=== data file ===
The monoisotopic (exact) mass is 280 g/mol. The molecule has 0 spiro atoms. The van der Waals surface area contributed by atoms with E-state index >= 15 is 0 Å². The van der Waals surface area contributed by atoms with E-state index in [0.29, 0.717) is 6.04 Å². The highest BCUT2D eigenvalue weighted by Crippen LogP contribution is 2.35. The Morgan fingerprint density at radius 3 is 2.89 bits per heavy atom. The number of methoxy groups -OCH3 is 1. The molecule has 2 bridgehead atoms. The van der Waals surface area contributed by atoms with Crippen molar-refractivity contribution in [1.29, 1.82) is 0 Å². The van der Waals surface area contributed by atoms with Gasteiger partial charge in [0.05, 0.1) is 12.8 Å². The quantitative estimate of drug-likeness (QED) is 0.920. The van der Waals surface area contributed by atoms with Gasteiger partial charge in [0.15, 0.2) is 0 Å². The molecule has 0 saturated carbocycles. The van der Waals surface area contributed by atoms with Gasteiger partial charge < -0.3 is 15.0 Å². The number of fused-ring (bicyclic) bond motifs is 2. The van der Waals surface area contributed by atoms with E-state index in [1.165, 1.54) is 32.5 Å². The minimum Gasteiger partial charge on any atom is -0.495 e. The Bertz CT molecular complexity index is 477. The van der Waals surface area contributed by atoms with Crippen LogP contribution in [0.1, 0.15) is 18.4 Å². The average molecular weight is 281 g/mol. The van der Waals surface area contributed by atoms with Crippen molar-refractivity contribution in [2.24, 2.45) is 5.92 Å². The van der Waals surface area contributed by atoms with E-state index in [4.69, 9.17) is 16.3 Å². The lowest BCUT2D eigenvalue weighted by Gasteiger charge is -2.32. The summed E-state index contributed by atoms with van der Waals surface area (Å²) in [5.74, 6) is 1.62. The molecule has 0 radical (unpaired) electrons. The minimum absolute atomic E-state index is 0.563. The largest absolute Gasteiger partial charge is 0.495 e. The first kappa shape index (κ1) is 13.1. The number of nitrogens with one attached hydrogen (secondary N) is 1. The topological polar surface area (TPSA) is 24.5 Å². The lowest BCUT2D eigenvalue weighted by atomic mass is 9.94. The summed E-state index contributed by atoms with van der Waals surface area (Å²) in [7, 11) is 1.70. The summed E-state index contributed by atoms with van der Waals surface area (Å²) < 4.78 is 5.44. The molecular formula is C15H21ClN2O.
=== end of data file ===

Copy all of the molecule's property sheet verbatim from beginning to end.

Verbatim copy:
The monoisotopic (exact) mass is 280 g/mol. The molecule has 0 spiro atoms. The van der Waals surface area contributed by atoms with E-state index >= 15 is 0 Å². The van der Waals surface area contributed by atoms with E-state index in [0.29, 0.717) is 6.04 Å². The highest BCUT2D eigenvalue weighted by Crippen LogP contribution is 2.35. The Morgan fingerprint density at radius 3 is 2.89 bits per heavy atom. The number of methoxy groups -OCH3 is 1. The molecule has 2 bridgehead atoms. The van der Waals surface area contributed by atoms with Crippen molar-refractivity contribution in [1.29, 1.82) is 0 Å². The van der Waals surface area contributed by atoms with Gasteiger partial charge in [0.05, 0.1) is 12.8 Å². The quantitative estimate of drug-likeness (QED) is 0.920. The van der Waals surface area contributed by atoms with Gasteiger partial charge in [0.15, 0.2) is 0 Å². The molecule has 0 saturated carbocycles. The van der Waals surface area contributed by atoms with Gasteiger partial charge < -0.3 is 15.0 Å². The number of fused-ring (bicyclic) bond motifs is 2. The van der Waals surface area contributed by atoms with E-state index in [1.165, 1.54) is 32.5 Å². The minimum Gasteiger partial charge on any atom is -0.495 e. The Bertz CT molecular complexity index is 477. The van der Waals surface area contributed by atoms with Crippen LogP contribution in [0.1, 0.15) is 18.4 Å². The average molecular weight is 281 g/mol. The van der Waals surface area contributed by atoms with Crippen molar-refractivity contribution in [2.24, 2.45) is 5.92 Å². The van der Waals surface area contributed by atoms with E-state index in [4.69, 9.17) is 16.3 Å². The lowest BCUT2D eigenvalue weighted by Gasteiger charge is -2.32. The summed E-state index contributed by atoms with van der Waals surface area (Å²) in [5.74, 6) is 1.62. The molecule has 0 radical (unpaired) electrons. The minimum absolute atomic E-state index is 0.563. The largest absolute Gasteiger partial charge is 0.495 e. The first kappa shape index (κ1) is 13.1. The number of nitrogens with one attached hydrogen (secondary N) is 1. The topological polar surface area (TPSA) is 24.5 Å². The lowest BCUT2D eigenvalue weighted by atomic mass is 9.94. The summed E-state index contributed by atoms with van der Waals surface area (Å²) in [7, 11) is 1.70. The summed E-state index contributed by atoms with van der Waals surface area (Å²) < 4.78 is 5.44. The molecular formula is C15H21ClN2O.